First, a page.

Outline the Essential Elements of Ethnography

Outline the Essential Elements of Ethnography
For this assignment you will review Wang (2013), which utilizes ethnography. You will dissect it to show the essential elements needed to conduct an ethnographic study in a manner that identifies each essential element, sensitivities, and ethical consideration, for your participants.
Wang, X. (2013). The construction of researcher–researched relationships in school ethnography: Doing research, participating in the field and reflecting on ethical dilemmas. International Journal of Qualitative Studies in Education, (26)7, 763-779. (Please see the attached article).
You will conclude this assignment with a separate, 1-page assessment of whether this research design would be appropriate to use with the research topic of interest to you (English learners’ resilience on their positive behavior and in adapting to the structures of the language)
Length: 5-6 total pages
Your paper should demonstrate thoughtful consideration of the ideas and concepts presented in the course by providing new thoughts and insights relating directly to the topic. Your response should reflect scholarly writing and current APA standards.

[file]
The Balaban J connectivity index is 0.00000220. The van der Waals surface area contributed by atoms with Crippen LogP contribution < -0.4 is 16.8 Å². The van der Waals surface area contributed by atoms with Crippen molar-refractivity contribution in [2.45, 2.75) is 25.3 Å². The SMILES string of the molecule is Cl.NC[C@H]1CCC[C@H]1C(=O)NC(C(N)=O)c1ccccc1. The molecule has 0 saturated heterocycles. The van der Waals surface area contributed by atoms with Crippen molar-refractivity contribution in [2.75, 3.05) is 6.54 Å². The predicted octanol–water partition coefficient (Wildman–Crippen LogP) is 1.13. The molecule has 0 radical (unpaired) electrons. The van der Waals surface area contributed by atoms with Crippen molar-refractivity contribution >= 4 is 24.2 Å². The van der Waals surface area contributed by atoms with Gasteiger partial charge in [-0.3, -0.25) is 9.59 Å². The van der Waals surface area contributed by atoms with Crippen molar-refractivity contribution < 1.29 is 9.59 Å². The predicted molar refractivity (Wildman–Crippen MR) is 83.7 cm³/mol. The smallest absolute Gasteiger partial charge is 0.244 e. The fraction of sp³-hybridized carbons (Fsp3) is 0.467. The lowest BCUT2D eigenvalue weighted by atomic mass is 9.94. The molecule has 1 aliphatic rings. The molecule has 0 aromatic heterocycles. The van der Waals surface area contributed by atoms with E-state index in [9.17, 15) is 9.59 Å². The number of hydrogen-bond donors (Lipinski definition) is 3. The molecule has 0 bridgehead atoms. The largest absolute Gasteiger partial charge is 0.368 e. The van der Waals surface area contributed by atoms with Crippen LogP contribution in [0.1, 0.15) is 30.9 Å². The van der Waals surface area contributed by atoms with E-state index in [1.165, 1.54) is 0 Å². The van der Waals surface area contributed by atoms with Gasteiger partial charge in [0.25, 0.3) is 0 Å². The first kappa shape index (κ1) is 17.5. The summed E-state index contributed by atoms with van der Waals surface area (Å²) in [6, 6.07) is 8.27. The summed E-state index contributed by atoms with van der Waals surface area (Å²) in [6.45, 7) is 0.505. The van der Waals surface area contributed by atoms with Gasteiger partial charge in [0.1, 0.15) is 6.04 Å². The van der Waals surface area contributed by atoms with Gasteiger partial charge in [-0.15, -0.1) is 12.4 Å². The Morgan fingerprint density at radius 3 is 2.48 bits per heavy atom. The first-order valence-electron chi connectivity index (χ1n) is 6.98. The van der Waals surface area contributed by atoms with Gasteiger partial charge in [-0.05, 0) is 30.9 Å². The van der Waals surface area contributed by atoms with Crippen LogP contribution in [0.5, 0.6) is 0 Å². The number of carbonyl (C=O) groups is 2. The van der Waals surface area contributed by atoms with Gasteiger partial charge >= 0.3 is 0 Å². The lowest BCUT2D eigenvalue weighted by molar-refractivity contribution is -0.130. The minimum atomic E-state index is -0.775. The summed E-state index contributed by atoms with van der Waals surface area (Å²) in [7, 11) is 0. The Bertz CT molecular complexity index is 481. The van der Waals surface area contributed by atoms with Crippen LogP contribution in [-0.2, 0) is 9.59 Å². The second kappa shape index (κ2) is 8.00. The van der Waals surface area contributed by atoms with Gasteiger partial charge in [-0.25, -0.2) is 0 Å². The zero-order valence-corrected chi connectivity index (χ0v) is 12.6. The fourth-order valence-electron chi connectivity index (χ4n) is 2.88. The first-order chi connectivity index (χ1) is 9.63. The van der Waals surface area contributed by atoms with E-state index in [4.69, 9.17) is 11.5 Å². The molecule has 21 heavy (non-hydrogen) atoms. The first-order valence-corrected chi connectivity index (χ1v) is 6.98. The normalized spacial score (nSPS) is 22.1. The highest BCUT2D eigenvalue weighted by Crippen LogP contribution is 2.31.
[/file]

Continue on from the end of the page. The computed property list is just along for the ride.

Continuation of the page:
Ethnography Design
Ethnography is a design that utilizes a traditional field study approach to gathering data. In this type of study the researcher’s objective is to describe, in rich detail, a particular place, event, or population. This allows the researcher to develop a deep appreciation of the culture or place that is the focus of the study. In ethnographic studies, data is collected using such methods as observing participants and interviewing participants.
Key to this design is ethnography’s methods of gathering data are intensive observation and intensive interviewing – over a period. Because of this ethnography becomes a process with the aim of understanding a population, place, or a significant issue from participants’ perspectives. This, in turn, provides the researcher with a cultural explanation and understanding of the population or issue being examined, from a rich narrative description. In this sense, ethnography goes beyond the basic reporting of events and specifics of participant’s experiences. This understanding of culture, through this depiction, is what is referred to as an emic perspective. The emic perspective is what researchers refer to as the insider viewpoint — how the event or issue might look from the point of view of the participants (Deitrick; Bokovoym Stern, & Panik 2006).

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